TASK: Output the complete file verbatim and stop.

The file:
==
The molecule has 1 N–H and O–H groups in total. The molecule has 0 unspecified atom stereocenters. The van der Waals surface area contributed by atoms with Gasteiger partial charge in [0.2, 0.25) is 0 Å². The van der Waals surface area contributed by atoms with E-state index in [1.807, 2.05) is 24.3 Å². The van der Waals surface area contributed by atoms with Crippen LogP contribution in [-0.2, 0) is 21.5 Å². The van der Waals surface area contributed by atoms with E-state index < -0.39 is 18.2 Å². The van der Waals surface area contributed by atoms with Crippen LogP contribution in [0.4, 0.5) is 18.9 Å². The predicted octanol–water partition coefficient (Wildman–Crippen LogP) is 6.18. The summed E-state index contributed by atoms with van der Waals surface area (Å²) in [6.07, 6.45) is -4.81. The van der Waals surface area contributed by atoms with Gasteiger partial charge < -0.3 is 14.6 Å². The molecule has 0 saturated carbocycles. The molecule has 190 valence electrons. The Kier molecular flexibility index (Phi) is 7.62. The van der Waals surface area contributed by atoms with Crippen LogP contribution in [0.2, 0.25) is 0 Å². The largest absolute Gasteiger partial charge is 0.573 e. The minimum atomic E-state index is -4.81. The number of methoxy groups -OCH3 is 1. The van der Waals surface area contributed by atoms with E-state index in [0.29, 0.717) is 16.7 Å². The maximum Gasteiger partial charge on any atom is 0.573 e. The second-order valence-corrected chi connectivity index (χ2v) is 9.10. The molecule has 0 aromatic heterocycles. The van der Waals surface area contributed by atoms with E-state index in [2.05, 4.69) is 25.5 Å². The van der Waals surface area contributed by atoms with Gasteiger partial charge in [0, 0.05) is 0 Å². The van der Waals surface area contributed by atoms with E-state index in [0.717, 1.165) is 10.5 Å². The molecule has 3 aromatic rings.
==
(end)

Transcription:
The molecule has 1 N–H and O–H groups in total. The molecule has 0 unspecified atom stereocenters. The van der Waals surface area contributed by atoms with Gasteiger partial charge in [0.2, 0.25) is 0 Å². The van der Waals surface area contributed by atoms with E-state index in [1.807, 2.05) is 24.3 Å². The van der Waals surface area contributed by atoms with Crippen LogP contribution in [-0.2, 0) is 21.5 Å². The van der Waals surface area contributed by atoms with E-state index < -0.39 is 18.2 Å². The van der Waals surface area contributed by atoms with Crippen LogP contribution in [0.4, 0.5) is 18.9 Å². The predicted octanol–water partition coefficient (Wildman–Crippen LogP) is 6.18. The summed E-state index contributed by atoms with van der Waals surface area (Å²) in [6.07, 6.45) is -4.81. The van der Waals surface area contributed by atoms with Gasteiger partial charge < -0.3 is 14.6 Å². The molecule has 0 saturated carbocycles. The molecule has 190 valence electrons. The Kier molecular flexibility index (Phi) is 7.62. The van der Waals surface area contributed by atoms with Crippen LogP contribution in [0.2, 0.25) is 0 Å². The largest absolute Gasteiger partial charge is 0.573 e. The minimum atomic E-state index is -4.81. The number of methoxy groups -OCH3 is 1. The van der Waals surface area contributed by atoms with E-state index in [0.29, 0.717) is 16.7 Å². The maximum Gasteiger partial charge on any atom is 0.573 e. The second-order valence-corrected chi connectivity index (χ2v) is 9.10. The molecule has 0 aromatic heterocycles. The van der Waals surface area contributed by atoms with E-state index in [2.05, 4.69) is 25.5 Å². The van der Waals surface area contributed by atoms with Gasteiger partial charge in [0, 0.05) is 0 Å². The van der Waals surface area contributed by atoms with E-state index in [0.717, 1.165) is 10.5 Å². The molecule has 3 aromatic rings.